Becoming an independent sales rep for fabrics involves Knowledge public relation and dedication and certainly having contacts with key buyers of clothing manufacturers and fabric stores in your area is a big plus). An ideal candidate has 5 years experience but it depends on several factors like his or her specialties on type of the fabrics dealt before,size of the manufacturers and the volume of the their production. As a matter of fact, I have an opening now for an independent sales rep in any territory. Our product line consists of apparel fabrics knit and woven in solid color, in large selection of colors in stock for immediate delivery (on consistent bases) . Feel free to call me @ 213 892 0585 or email me (textilecity@sbcglobal.net) if you or someone you know is interested in this opportunity.

  12. I am trying to find a fabric rep or person who can source all the materials needed for an outerwear garment. However, I have no idea how much somebody like that would cost. First, does such a person exist? Second, how much would he/she cost? Third, Is there someone local, like in the midwest. I live in Madison, WI.

  13. Kathleen says:

    Midori, usually you don’t pay a fabric rep directly. If you were paying someone, this is a little different, you hire someone to “source” for you. It’s not very common. Sometimes consultants do it as a part of their services. Sometimes a contractor can, or even a pattern maker. It will help if you know the name of the fabric. You may end up with a “jobber”, I wrote about that before too. Mostly, you get suggestions from associates and will eventually have to go to a show at some point.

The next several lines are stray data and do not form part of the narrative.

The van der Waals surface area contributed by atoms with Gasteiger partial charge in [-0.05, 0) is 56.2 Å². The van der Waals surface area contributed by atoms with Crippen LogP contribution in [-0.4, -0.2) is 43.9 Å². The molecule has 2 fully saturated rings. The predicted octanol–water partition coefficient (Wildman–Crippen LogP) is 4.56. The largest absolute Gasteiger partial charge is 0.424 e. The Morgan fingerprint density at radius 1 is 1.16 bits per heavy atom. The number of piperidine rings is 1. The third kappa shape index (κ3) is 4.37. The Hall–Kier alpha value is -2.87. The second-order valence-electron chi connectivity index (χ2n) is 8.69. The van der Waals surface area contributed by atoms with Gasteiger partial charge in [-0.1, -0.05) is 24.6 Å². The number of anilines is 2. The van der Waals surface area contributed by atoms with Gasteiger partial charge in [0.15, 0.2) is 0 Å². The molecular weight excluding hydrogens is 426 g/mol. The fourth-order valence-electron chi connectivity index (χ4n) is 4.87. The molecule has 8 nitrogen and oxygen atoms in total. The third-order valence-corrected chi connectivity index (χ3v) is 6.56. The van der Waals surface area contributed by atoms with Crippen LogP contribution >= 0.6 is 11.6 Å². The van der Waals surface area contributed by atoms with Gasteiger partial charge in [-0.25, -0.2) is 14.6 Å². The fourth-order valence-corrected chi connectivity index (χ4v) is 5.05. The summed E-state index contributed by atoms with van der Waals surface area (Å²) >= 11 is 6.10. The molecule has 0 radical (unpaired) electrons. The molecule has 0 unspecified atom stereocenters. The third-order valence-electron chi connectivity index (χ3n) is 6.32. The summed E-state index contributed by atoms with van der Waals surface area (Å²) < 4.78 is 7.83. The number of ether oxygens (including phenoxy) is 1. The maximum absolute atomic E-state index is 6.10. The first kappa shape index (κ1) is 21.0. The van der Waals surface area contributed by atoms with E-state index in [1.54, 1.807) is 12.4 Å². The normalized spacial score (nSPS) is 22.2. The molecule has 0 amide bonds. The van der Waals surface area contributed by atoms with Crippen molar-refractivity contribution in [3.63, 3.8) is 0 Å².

14. Alison says:

    Hi I am outside of Philadelphia in Chester County PA. We use numerous textiles in our jewelry design and manufacturing…..in particular dupioni sillks, vintage fabrics, metallic linen, etc, etc. Is there a rep in our area that could call on us?

  15. Hillary says:

    Bob,

    I am a decorator..wanting to get into fabric sales..and have been told tha since I have such a vast number of design contacts..that I might consider repping for a fabric company. I have no previous experience with this..but am hard working and desperately needing a job..and this sounds like a great match…In design I love garden interiors/exteriors..therefore I think I might enjoy water sesistant fabrics..and aim to design in the future…sunbrella sounds like a great match..now could I be seriously considered for fabric sales?

    any ideas of who to contact?

  16. Hillary says:

    I want to apply for a fabric rep position with no previous experience..I am a decorator..and in the past have dealt with fabric showrooms..and have enjoyed this..and think that repping could give me a stable position for a couple of years…

    how would I go about starting some applications..contacting appropriate people..and being seiously considered?

    I have a vast number of contacts in the design field and am exposed to higher end clients daily..I am well suited for this..but again, have no previous experience..how would I begin?

    I have a company that I would like to work for..

  17. Roni says:

    A friend of mine is opening a fabric shop soon. I was visiting one day and witnessed a sells rep that apparently does not know how to do his job. He made no attempt to show my friend new and or upcoming fabrics. He was basically a joke. When the rep left, my friend turned to me and told me I should have his job. So, how would a person go about becoming a sells rep for fabrics.